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Ask the Experts: What’s the inside track on Indonesia?

This week our Ask the Experts panellists have got a real challenge on their hands, with the task of unfurling a journey to Indonesia, one of the world’s most diverse and complex countries.

Remember, if you have a burning question, simply email the panellists with your question and you could find it featured in a future edition of Ask the Experts! If things are a little more urgent, you can find these three and plenty more experts in your local STA Travel store.

Craig from Newport in South Wales did just that, with a question about his upcoming travel to Indonesia. Buckle up, here’s Craig’s question:

I’m interested in visiting Indonesia next year, what are the highlights, and how easy is it to travel between them? Craig in Newport

It’s pretty vague; but our Experts are used to going in blind and pulling out the goods. Let’s see how they get on this week…

Mark at STA Travel Belfast begins…

Great question, Craig! The two main entry points into Indonesia are Denpasar, Bali and Jakarta, Java. Or, be imaginative and fly into Singapore before catching a ferry to Sumatra. Alternatively, fly into Kuala Lumpur and take a similar journey from Malacca or Penang in Malaysia.

Bali is Indonesia’s most famous tourist hub, with plenty of accommodation options, especially in the hotspots of Ubud, Kuta and Nusa Dua; which are the best places to arrange onward travel to Lombok and the Gili Islands.

Jurassic Park

Ubud is the perfect place for some discovery walks through verdant landscape | Photo by The Wandering Angel

Garuda Indonesia is the national airline, offering domestic flights, as well as connections to Singapore and Kuala Lumpur. Rail travel in Indonesia is limited to Sumatra and Java. Most backpackers take the inter-island ferries, and bemos (basically minibuses) or auto rickshaws. Looking for an insider tip? Remember to bring US$25 for your visa on arrival.

Kim at STA Travel Dundee goes on…

Ahhhhh, Indonesia! Happy memories of days out on horseback in the hills of Java. Craig, I’m going to share with you a postcard I received from some customer’s of mine, that I think sums the place up perfectly…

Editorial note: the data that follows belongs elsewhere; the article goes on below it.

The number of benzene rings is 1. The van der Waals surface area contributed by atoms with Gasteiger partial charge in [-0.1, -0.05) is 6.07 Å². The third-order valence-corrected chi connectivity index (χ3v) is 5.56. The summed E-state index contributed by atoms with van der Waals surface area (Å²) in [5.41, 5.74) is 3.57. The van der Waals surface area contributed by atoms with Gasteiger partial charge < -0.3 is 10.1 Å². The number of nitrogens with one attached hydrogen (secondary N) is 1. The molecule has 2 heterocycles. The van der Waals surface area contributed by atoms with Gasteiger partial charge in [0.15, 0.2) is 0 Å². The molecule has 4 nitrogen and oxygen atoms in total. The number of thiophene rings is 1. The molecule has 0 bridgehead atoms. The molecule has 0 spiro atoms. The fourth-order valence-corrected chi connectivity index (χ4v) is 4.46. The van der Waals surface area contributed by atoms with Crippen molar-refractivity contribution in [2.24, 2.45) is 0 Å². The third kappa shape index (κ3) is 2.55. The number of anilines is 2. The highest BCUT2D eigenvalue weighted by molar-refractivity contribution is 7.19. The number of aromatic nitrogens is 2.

“Hello from Bali! We are having the most amazing time! The weather has been perfect and we have been everywhere.

So far we have been surfing, visited both land and water temples, rice and coffee plantations, hot springs, the monkey sanctuary, all three Gili Islands, Lombok, ridden elephants, cuddled lions, jaguars and orang-utans at Bali Safari and Marine Park (a must see).

We have parasailed, been on a flying fish, snorkelled, sunbathed, and of course had more than a few messy nights out! Yesterday we went on a cycling tour which was awesome, and learned how traditional Balinese people live.

Still to do the volcano sunrise trek and white-water rafting. Thank you so so much for all your help, it’s been our best holiday ever! Love Fiona, Rhona, Zoe and Diane.”

Getting around is easy, getting around safely is a different story altogether! Go for a trip like ‘Classic Bali & Lombok‘ with some chill out time at the end to get the most out of awesome Indo!

Heather at STA Travel Nottingham concludes…

Great postcard, Kim! I love it when customers take the time to send in positive titbits like that. Now, Craig, if you haven’t heard already, Indonesia has so much to offer, across a huge range of islands, so it can be difficult to travel at any speed between your chosen destinations. However, some of the main highlights are easily accessible within a short space of time.

Bali is the one of the most visited destinations in Indonesia, offering a feast of culture, in a land where locals still wear their traditional dress, and give morning and evening offerings to the Hindu gods.

Many people don't realise that Bali is a Hindu enclave, among largely Muslim Indonesia | Photo by Expert Heather! 

In my opinion Kuta doesn’t offer a true Balinese experience, so you are best to head elsewhere on the island. Sanur is a great alternative where you can visit the local food market, or stroll along the beach. Elsewhere on the island you have the opportunity to climb Gunung Batur, an active volcano located in the centre — it’s a fairly easy climb, with amazing views. In the north of the island, there is the chilled out beach resort of Lovina; the beach has black sand and you can venture out to see the dolphins, learn to cook some Balinese delicacies or head out to the natural hot springs.

Bali has many temples to explore, with many hidden in the middle of thick rainforest, and you can also dive with Manta Rays over on Nusa Lembongan.

Outside of Bali, southern Java has Gunung Bromo and the temples of Borobodur. Gunung Bormo is another active volcano and a great climb, it offers a good contrast to Batur. Borobudur is a UNESCO World Heritage site, which is famously beautiful at sunrise, when the tiers of stupas and soft light smother the magnificent structure.

As Mark and Kim touched on, you could also head over to the Gili Islands, which act like tiny pieces of paradise. They’re really chilled, with the opportunity to do lots of diving or snorkeling with all sorts of marine life and turtles.

Another great spot a little further away is the island of Komodo, where you can see the famous Komodo Dragons. Overall, Indonesia offers some amazing things and is easily one of my favourite destinations.


Now it’s your turn! Take the place of our Fourth Expert, and lay down your own experiences about Indonesia; or email us a question of your own for consideration.

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